Appeals from the Superior Court of the District of Columbia ( N906-98 and N905-98). (Hon. Ann O'Regan Keary, Trial Judge).
Before Schwelb and Ruiz, Associate Judges, and Nebeker, Senior Judge.
The opinion of the court was delivered by: Schwelb, Associate Judge
Appellant G.B. is the biological mother of two boys, G.L., who was born on September 10, 1996, and T.L., born on October 1, 1997.*fn1 She appeals from an order of the trial court entered on August 6, 2003, barring further visitation by the mother with either child.*fn2 Because we are not satisfied that the trial judge's stated reasons for her order, standing alone, are sufficient to sustain the order, we remand the case to the trial court for further proceedings consistent with this opinion.
I. THE TRIAL COURT PROCEEDINGS
On June 15, 1998, the boys, who had been living with both parents, were admitted to D.C. General Hospital as a result of undernourishment and "failure to thrive." They were subsequently placed in shelter care by order of the court. On July 28, 1999, the trial judge found that the children were neglected and committed them to the custody of the Department of Human Services (DHS), and the boys were placed in foster care. On November 17, 2000, the court ordered DHS "to pursue adoptive placement ASAP."
The mother initially agreed that the permanency goal for both children should be adoption. She acknowledged that she had not visited the boys regularly, that she had not participated in therapy, and that she had no viable place in which she and the children could live. On March 9, 2001, however, the mother's attorney filed a motion requesting, inter alia, that the permanent goal in the case be changed from adoption to eventual reunification. In his motion, counsel stated:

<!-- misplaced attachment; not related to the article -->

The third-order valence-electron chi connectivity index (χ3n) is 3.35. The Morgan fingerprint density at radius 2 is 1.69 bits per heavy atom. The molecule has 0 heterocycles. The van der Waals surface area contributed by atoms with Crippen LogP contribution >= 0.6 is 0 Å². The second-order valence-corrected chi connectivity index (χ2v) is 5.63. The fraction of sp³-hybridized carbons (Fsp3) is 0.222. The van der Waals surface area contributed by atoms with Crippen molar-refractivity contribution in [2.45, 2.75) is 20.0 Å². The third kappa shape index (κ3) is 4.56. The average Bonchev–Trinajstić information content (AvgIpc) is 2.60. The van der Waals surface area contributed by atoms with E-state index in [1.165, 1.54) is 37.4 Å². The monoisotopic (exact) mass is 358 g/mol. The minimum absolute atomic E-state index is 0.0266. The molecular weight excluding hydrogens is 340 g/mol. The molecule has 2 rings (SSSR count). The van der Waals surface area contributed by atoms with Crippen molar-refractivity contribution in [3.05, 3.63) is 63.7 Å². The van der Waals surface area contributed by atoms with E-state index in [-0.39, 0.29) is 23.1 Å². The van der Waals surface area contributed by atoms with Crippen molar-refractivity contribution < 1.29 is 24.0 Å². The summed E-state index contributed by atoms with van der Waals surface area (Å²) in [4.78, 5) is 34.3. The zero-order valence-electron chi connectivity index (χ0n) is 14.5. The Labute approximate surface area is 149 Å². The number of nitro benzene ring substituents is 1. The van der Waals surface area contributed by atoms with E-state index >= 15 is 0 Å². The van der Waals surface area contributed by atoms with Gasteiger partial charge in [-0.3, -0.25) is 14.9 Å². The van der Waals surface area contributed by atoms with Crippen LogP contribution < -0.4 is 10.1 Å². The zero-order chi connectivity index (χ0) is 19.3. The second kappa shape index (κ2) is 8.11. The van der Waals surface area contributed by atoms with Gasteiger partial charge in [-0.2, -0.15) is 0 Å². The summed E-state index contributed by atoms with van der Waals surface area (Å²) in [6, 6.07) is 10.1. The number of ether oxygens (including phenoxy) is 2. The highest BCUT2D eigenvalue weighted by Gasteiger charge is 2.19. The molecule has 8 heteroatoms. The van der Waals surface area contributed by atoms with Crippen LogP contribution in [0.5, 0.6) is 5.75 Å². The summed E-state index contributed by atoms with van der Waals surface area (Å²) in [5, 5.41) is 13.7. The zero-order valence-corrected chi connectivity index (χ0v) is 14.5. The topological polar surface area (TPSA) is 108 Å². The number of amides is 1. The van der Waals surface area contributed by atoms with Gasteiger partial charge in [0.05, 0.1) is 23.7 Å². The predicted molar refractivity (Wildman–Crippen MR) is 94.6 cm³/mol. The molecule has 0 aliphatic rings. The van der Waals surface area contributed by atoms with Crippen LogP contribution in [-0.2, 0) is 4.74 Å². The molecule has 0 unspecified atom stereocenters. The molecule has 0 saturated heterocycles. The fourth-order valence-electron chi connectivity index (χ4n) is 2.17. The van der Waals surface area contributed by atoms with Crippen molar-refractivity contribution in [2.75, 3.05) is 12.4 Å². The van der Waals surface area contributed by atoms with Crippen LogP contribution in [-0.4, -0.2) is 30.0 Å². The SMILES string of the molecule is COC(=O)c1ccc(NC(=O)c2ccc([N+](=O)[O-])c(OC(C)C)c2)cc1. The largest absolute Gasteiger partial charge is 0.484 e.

1. That the current goal of this case is adoption.
2. That at the time the goal became adoption, the respondents were with a caretaker that all parties thought desired to adopt the children.
3. That at the time the goal was made adoption, the mother and father were not visiting the children on a regular basis, were not actively participating in therapy, and did not have a viable place to live with the children.
4. That as of the date of this motion, the mother is employed, has been approved for section eight housing and has maintained regular contact with her children through visitation.
5. That at this time there is no one ready, willing, and able to adopt these children. Long term preference should always be with a natural parent over a complete stranger.
6. That until the goal of the case is changed, CFSA*fn3 will search for an adoptive home which would disrupt the lives of the children if and when one is found. If the goal was changed, the children could remain in their current placement and gradually be reunified with their mother.
On April 26, 2001, notwithstanding the mother's change of heart, the trial judge reaffirmed that "permanency planning remains adoption," and she ordered DHS to expedite adoptive placement and to submit an ex parte report within 30 days. On July 1, 2003, after an earlier pre-adoptive placement had proved unsuccessful, the boys were placed in a second pre-adoptive home where, so far as we are aware, they continue to reside. ...